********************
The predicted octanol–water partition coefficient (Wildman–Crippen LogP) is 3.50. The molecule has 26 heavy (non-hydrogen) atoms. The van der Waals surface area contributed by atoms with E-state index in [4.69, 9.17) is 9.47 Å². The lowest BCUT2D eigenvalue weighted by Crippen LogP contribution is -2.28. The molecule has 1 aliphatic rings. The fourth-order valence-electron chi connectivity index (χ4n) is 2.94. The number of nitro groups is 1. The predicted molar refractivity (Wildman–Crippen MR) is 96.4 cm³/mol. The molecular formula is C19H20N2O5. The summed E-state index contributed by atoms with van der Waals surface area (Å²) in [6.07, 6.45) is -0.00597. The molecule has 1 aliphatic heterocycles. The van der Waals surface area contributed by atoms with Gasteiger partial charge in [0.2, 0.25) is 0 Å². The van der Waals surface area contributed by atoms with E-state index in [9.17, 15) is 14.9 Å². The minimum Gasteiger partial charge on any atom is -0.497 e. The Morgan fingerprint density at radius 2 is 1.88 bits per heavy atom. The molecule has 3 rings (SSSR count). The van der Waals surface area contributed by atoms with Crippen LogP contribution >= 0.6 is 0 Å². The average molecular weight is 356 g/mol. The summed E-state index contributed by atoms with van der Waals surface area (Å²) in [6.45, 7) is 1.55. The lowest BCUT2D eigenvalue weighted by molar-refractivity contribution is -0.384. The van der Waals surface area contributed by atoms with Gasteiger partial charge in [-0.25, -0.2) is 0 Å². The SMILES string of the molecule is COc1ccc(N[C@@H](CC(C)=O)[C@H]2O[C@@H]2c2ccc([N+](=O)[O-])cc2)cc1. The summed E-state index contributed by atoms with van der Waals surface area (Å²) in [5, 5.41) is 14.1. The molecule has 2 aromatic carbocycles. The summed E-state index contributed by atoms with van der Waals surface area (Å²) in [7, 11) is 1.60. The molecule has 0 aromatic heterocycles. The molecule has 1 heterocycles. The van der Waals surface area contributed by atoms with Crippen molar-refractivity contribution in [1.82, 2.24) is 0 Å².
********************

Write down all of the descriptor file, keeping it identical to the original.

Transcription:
The predicted octanol–water partition coefficient (Wildman–Crippen LogP) is 3.50. The molecule has 26 heavy (non-hydrogen) atoms. The van der Waals surface area contributed by atoms with E-state index in [4.69, 9.17) is 9.47 Å². The lowest BCUT2D eigenvalue weighted by Crippen LogP contribution is -2.28. The molecule has 1 aliphatic rings. The fourth-order valence-electron chi connectivity index (χ4n) is 2.94. The number of nitro groups is 1. The predicted molar refractivity (Wildman–Crippen MR) is 96.4 cm³/mol. The molecular formula is C19H20N2O5. The summed E-state index contributed by atoms with van der Waals surface area (Å²) in [6.07, 6.45) is -0.00597. The molecule has 1 aliphatic heterocycles. The van der Waals surface area contributed by atoms with Gasteiger partial charge in [0.2, 0.25) is 0 Å². The van der Waals surface area contributed by atoms with E-state index in [9.17, 15) is 14.9 Å². The minimum Gasteiger partial charge on any atom is -0.497 e. The Morgan fingerprint density at radius 2 is 1.88 bits per heavy atom. The molecule has 3 rings (SSSR count). The van der Waals surface area contributed by atoms with Crippen LogP contribution >= 0.6 is 0 Å². The average molecular weight is 356 g/mol. The summed E-state index contributed by atoms with van der Waals surface area (Å²) in [6.45, 7) is 1.55. The lowest BCUT2D eigenvalue weighted by molar-refractivity contribution is -0.384. The van der Waals surface area contributed by atoms with Gasteiger partial charge in [-0.25, -0.2) is 0 Å². The SMILES string of the molecule is COc1ccc(N[C@@H](CC(C)=O)[C@H]2O[C@@H]2c2ccc([N+](=O)[O-])cc2)cc1. The summed E-state index contributed by atoms with van der Waals surface area (Å²) in [5, 5.41) is 14.1. The molecule has 2 aromatic carbocycles. The summed E-state index contributed by atoms with van der Waals surface area (Å²) in [7, 11) is 1.60. The molecule has 0 aromatic heterocycles. The molecule has 1 heterocycles. The van der Waals surface area contributed by atoms with Crippen molar-refractivity contribution in [1.82, 2.24) is 0 Å².